While Trim explains the cost of this service upfront, it’s important to note that the company does charge up to 30 percent of the yearly savings it achieves on your behalf. (The fee varies depending on the service provider.) So, if Trim saves you $276 per year (the average annual savings of a user), its cut would be $82.80. That fee is charged up-front, not on a month-by-month basis.
If you’re the type who never negotiates, this fee could be worth it.
However, if I had a substantial bill I hadn’t negotiated in a while, I’d try negotiating myself first. Then, I’d sync the account with Trim.
Knowing this, I still gave Trim the chance to negotiate on my behalf. My issue was that I don’t have much to negotiate. My current breakdown of cell phone, cable, and internet service providers are:
- Cable and Internet: I pay $54.99 to Comcast for limited basic cable, HBO, and performance internet
- Phones: For two phones, I pay on average $24 per month for 2 GBs of data through Xfinity Mobile
- Utilities: Local utilities are non-negotiable through the city
So in terms of large, recurring utility and service bills, there wasn’t much for Trim to do.
But one benefit of linking my accounts was that Trim is capable of getting credits from my cable or internet provider for any outages. This is where I’ve personally seen the most savings.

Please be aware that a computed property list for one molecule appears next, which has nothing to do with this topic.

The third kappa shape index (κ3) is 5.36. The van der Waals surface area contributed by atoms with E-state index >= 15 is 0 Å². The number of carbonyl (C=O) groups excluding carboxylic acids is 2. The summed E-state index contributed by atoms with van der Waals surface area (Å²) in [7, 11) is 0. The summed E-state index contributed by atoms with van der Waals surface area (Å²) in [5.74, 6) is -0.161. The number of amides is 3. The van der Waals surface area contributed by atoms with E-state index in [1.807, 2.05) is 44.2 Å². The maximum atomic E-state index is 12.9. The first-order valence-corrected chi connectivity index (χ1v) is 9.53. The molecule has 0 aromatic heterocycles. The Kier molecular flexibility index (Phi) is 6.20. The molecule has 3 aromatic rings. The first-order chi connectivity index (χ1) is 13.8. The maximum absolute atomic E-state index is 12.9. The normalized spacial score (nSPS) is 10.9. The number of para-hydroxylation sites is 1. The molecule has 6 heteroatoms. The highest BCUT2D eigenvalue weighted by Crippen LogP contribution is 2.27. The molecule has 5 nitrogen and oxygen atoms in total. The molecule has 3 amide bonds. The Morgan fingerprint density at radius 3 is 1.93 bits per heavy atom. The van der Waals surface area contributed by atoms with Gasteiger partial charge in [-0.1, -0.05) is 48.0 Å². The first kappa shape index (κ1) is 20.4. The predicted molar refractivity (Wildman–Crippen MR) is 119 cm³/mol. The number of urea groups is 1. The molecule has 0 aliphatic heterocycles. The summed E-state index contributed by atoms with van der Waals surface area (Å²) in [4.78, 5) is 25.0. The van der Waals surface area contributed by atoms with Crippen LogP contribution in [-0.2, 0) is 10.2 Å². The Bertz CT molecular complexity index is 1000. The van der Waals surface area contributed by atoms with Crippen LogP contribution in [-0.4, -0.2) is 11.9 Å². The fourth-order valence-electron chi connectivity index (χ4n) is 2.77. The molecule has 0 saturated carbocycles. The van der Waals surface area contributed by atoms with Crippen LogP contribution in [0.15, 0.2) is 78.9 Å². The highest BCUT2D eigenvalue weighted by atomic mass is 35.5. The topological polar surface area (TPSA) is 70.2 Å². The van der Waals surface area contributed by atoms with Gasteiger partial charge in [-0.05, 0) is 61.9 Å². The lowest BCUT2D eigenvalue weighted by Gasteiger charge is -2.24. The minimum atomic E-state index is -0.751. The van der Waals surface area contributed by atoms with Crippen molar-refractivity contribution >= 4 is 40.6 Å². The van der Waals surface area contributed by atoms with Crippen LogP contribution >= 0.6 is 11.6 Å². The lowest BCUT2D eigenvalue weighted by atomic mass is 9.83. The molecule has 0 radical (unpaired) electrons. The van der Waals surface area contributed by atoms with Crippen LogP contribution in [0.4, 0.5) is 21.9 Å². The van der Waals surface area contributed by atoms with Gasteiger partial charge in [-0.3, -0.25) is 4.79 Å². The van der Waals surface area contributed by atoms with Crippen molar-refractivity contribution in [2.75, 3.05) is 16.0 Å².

On three separate occasions, Trim has been able get a credit applied to my Comcast account.
A $10 credit negotiated in November of 2017:
A $20 credit negotiated for me in October of 2018:
The third time was in January of 2019. The message I received from Trim was that it was a $20 credit, but a $30 credit appeared on my Comcast bill.
Here’s the notification from Comcast:
I have to admit, these notifications are fun to get. I’d gladly pay 25% for this service, as most of the time I wasn’t even aware there was an outage. So in my situation, Trim’s bill negotiation service has resulted in a nice win and has been well worth the few minutes it took to sign up.
Related reading: How to Get Free Internet (Legally)
Cancelling Unwanted Subscriptions
The other feature that gets a lot of press is Trim’s subscription cancellation service. With a quick text, Trim can cancel certain subscriptions on your behalf.
Trim starts the process on its end, sending you a monthly update of any potential subscriptions.